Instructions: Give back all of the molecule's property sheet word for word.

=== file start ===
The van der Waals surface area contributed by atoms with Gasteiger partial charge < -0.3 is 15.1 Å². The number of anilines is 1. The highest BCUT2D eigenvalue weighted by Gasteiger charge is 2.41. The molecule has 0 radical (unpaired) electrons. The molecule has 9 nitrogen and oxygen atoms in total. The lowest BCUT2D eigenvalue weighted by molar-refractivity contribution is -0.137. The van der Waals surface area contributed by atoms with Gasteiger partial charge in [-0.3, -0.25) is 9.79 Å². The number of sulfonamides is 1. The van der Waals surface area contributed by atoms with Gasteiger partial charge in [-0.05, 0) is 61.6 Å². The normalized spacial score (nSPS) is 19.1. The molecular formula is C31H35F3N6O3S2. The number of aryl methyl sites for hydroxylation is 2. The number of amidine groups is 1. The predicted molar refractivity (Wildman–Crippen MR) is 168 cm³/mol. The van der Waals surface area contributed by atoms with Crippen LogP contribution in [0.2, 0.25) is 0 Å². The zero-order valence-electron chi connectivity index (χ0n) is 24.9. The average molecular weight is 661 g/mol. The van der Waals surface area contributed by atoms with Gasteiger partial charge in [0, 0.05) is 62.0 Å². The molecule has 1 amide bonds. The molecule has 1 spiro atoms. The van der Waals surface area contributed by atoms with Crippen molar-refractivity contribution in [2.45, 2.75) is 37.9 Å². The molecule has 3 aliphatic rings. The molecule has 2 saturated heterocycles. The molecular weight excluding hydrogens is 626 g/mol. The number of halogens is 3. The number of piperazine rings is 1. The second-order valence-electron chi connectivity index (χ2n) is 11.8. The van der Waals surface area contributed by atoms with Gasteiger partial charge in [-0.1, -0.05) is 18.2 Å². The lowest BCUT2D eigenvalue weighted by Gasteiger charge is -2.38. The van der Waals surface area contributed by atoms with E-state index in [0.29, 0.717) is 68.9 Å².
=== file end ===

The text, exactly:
The van der Waals surface area contributed by atoms with Gasteiger partial charge < -0.3 is 15.1 Å². The number of anilines is 1. The highest BCUT2D eigenvalue weighted by Gasteiger charge is 2.41. The molecule has 0 radical (unpaired) electrons. The molecule has 9 nitrogen and oxygen atoms in total. The lowest BCUT2D eigenvalue weighted by molar-refractivity contribution is -0.137. The van der Waals surface area contributed by atoms with Gasteiger partial charge in [-0.3, -0.25) is 9.79 Å². The number of sulfonamides is 1. The van der Waals surface area contributed by atoms with Gasteiger partial charge in [-0.05, 0) is 61.6 Å². The normalized spacial score (nSPS) is 19.1. The molecular formula is C31H35F3N6O3S2. The number of aryl methyl sites for hydroxylation is 2. The number of amidine groups is 1. The predicted molar refractivity (Wildman–Crippen MR) is 168 cm³/mol. The van der Waals surface area contributed by atoms with Crippen LogP contribution in [0.2, 0.25) is 0 Å². The zero-order valence-electron chi connectivity index (χ0n) is 24.9. The average molecular weight is 661 g/mol. The van der Waals surface area contributed by atoms with Gasteiger partial charge in [0, 0.05) is 62.0 Å². The molecule has 1 amide bonds. The molecule has 1 spiro atoms. The van der Waals surface area contributed by atoms with Crippen molar-refractivity contribution in [2.45, 2.75) is 37.9 Å². The molecule has 3 aliphatic rings. The molecule has 2 saturated heterocycles. The molecular weight excluding hydrogens is 626 g/mol. The number of halogens is 3. The number of piperazine rings is 1. The second-order valence-electron chi connectivity index (χ2n) is 11.8. The van der Waals surface area contributed by atoms with Gasteiger partial charge in [-0.1, -0.05) is 18.2 Å². The lowest BCUT2D eigenvalue weighted by Gasteiger charge is -2.38. The van der Waals surface area contributed by atoms with E-state index in [0.29, 0.717) is 68.9 Å².